Pause of feckless TikTok and WeChat bans signals return to rule of law
First Voice

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China hawks fear the Biden administration is showing weakness with its pause to ban WeChat and TikTok.

This reflects a misguided conception of weakness and strength.

By all accounts, the Trump administration left the U.S. weaker. Alliances were undermined. Trade opportunities were botched. Influence at international institutions plummeted. Confidence in the U.S. was shattered.

U.S. analysts and commentators have concluded that Trump's trade war with China was a self-inflicted loss for the U.S., achieving none of its stated goals, and causing untold collateral economic damage.

Although the tariffs hurt both countries, China, with a booming economy, is much better placed to absorb any losses than the U.S.

In this context, reconsidering the disastrous trade policies of the Trump administration will build U.S. strength, not weaken it.

Trump's WeChat and TikTok bans were both derailed by the courts in the U.S., and there is a reason for that. They were capricious and arbitrary.

China takes no issue with any country defending its legitimate national security interests. China has clear rules about how foreign internet and tech companies operate within its borders.

But under the Trump administration, the concept of "national security" was distorted beyond recognition, and even used to strike against traditional allies like Canada.

The Biden administration is reportedly developing a clear set of criteria to evaluate which foreign tech platforms pose a real security risk to Americans. This would allow it to have a clear set of rules, and mean an end to the random one-off attacks on Chinese companies.

Beijing would welcome a clear set of rules.

The U.S. WeChat Users Alliance, unhappy about Trump's WeChat ban, filed a Complaint for Declaratory and Injunctive Relief. /U.S. WeChat Users Alliance website screenshot

The U.S. WeChat Users Alliance, unhappy about Trump's WeChat ban, filed a Complaint for Declaratory and Injunctive Relief. /U.S. WeChat Users Alliance website screenshot

The Biden administration has pledged to take a multilateral approach to solving global issues and the challenges facing the U.S., with a focus on the international rules of the road.

Trying to follow U.S. domestic law is a good first step on that journey. But China hawks should understand it is not a step taken out of kindness or weakness.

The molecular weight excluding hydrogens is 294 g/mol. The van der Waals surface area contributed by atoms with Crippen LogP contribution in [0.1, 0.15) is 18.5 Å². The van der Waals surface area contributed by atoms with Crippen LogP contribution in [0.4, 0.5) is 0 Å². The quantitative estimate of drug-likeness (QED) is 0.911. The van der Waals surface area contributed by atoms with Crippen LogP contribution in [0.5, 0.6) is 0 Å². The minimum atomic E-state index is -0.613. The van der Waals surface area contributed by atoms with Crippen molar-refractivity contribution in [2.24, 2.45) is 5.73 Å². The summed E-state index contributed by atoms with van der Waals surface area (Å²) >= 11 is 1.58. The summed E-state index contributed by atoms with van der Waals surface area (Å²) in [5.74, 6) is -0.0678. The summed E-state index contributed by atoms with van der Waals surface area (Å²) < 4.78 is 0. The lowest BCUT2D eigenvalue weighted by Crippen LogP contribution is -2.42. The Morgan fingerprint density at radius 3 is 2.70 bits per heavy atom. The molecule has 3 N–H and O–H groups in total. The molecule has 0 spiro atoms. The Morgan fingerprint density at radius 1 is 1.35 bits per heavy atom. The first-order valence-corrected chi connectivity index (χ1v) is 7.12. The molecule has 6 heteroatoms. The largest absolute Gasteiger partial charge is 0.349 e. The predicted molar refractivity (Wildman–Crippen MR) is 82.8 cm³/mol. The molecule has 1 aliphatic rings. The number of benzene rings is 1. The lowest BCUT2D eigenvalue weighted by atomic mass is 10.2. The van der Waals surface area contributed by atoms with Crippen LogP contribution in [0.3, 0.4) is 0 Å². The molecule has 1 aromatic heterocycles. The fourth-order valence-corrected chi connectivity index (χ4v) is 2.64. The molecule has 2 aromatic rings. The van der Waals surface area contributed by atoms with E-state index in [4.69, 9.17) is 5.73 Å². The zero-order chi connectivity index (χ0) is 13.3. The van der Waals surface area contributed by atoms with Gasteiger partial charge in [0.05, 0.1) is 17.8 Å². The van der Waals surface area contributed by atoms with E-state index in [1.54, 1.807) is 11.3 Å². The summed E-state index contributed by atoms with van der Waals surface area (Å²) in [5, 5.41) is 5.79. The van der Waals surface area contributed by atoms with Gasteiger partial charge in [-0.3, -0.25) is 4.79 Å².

Rather, it is a step taken to defend U.S. interests. U.S. tech companies like Qualcomm and Micron are hugely reliant on the Chinese market. Other U.S. companies that generate a significant amount of revenue in China include Apple, Boeing, Caterpillar, General Motors and Ford.

If the U.S. continues randomly striking out at Chinese companies with no regard for the law, their own companies won't be safe.

The Trump administration never seemed to understand that China is fully capable of countering any blow – be it economic or military.

China and the U.S. have been economic partners for decades, and have many common interests.

It is not weakness for the Biden administration to choose to follow the international rules of the road instead of flushing relations with China down the drain in a vicious circle of tit-for-tat retaliation that harms both and helps neither.

China hawks want the U.S. to dictate to Beijing how to run its economy, its internal affairs, and even its political system. They want China's market to be open, and the U.S. market closed.

Not only is this colonial impulse morally repugnant, it is also a fantasy. The U.S. has no more power to dictate how China conducts its affairs than China has to "instruct" the U.S.

Being strong in the face of a competitor does not mean insulting them, cutting off all ties and making a series of empty threats.

This approach might work in a small-town feud, but as the Trump administration proved, it is disastrous for the two largest economies in the world, with closely entwined supply chains and markets, and many shared interests.

The U.S. will be stronger when it recognizes the limits of its power, doesn't interfere with China's domestic issues, and leads by example, following domestic and international law.

If it does, it may find in China a willing partner to help with the most crucial issues facing Americans and the world – global health, climate change, and shared prosperity.

Pausing the feckless bans on TikTok and WeChat is a good start.

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